This week Spotify unveiled their latest development in their buildout in the podcast and audio world, Soundtrap.

The big piece they unveiled for podcasts is a transcript and audio sync that allows you to delete audio straight from the transcript.

I specialize in narrative so this was very appealing. The program has a free trial that allows for 30 minutes of audio.

I uploaded my interview with artist Billy Strings from Pickathon in 2017. I already have a transcript for it from Amazon’s AWS service which is now offered for free in the next year if you using Auphonic, but it fit in right at that 30 minute mark.

First looks:

An online software at this point, it feels like a fusion between Garageband and Canva(an online graphic design tool). Uploading was very simple. The transcript took about an hr to be created and as advertised, you can absolutely delete audio straight from it.

The program also has audio integration including a large library of royalty free loops that come with a couple of levels of the subscription.

Soundtrap is making waves for podcasting but it’s main application when you enter the site is music production.

For podcasting, the delete tool is great, but it hasn’t really fleshed itself out yet to truly be effective for storytelling.

Where it can improve:

First, there is not an option for using plugins. This means that you cannot do audio clean up in here.

Second, it does not have space yet for clip saves. In narrative, being able to save small chunks and then reassemble them is important. Hindenburg and Audition are still far superior for both of these first two reasons.

Third, there is not yet a way to edit the transcript other than deletion. This means you can’t make a quick script and note when voices change without listening.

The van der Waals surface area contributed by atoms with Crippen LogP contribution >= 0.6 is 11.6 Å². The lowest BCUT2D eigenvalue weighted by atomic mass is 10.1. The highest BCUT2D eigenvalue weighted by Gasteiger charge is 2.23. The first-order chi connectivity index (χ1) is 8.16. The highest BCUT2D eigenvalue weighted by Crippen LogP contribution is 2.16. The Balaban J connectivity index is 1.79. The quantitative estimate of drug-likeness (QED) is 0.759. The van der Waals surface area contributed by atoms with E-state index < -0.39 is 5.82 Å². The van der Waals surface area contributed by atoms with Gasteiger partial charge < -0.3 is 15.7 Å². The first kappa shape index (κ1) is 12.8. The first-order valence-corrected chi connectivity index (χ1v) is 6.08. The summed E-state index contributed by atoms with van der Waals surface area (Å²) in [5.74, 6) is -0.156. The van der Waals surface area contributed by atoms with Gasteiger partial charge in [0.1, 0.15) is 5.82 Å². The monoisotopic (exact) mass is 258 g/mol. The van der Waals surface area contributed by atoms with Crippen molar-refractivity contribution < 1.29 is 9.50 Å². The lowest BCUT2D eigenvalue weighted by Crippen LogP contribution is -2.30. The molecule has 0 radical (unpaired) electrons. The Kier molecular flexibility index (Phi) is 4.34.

Final take:

Overall, it’s a pass for this editor currently. My current stable of programs are more effective. That being said, I hope they continue to develop this technology and I’m interested in seeing where it develops in the next year. If they are able to integrate plugins and clip save or if other programs are able to develop this technology themselves, it would be a wonderful tool for storytellers.

Lets Talk Content: PT 1

Lets talk Content.

As an audio producer, editing is far from the only part that matters. If we aren’t looking at what we’re making intentionally, even great audio can lose a listener.

Yesterday I spent my day working on my podcast, Grittybirds, which has been hiatus while I was focused on launching the company side of my life as a podcast editor and producer.

My show is a little different than some. While it is developed from interviews, it’s also narrative and works best in seasons. Looking at how I want to put it out, I’m spending a lot of time thinking about a few different things and it’s a perfect time to share some thoughts over the next weeks on creating great content.

What do you want to say?

First, you can say anything you want. I mean anything. I can’t promise people will listen, but you can do whatever you want.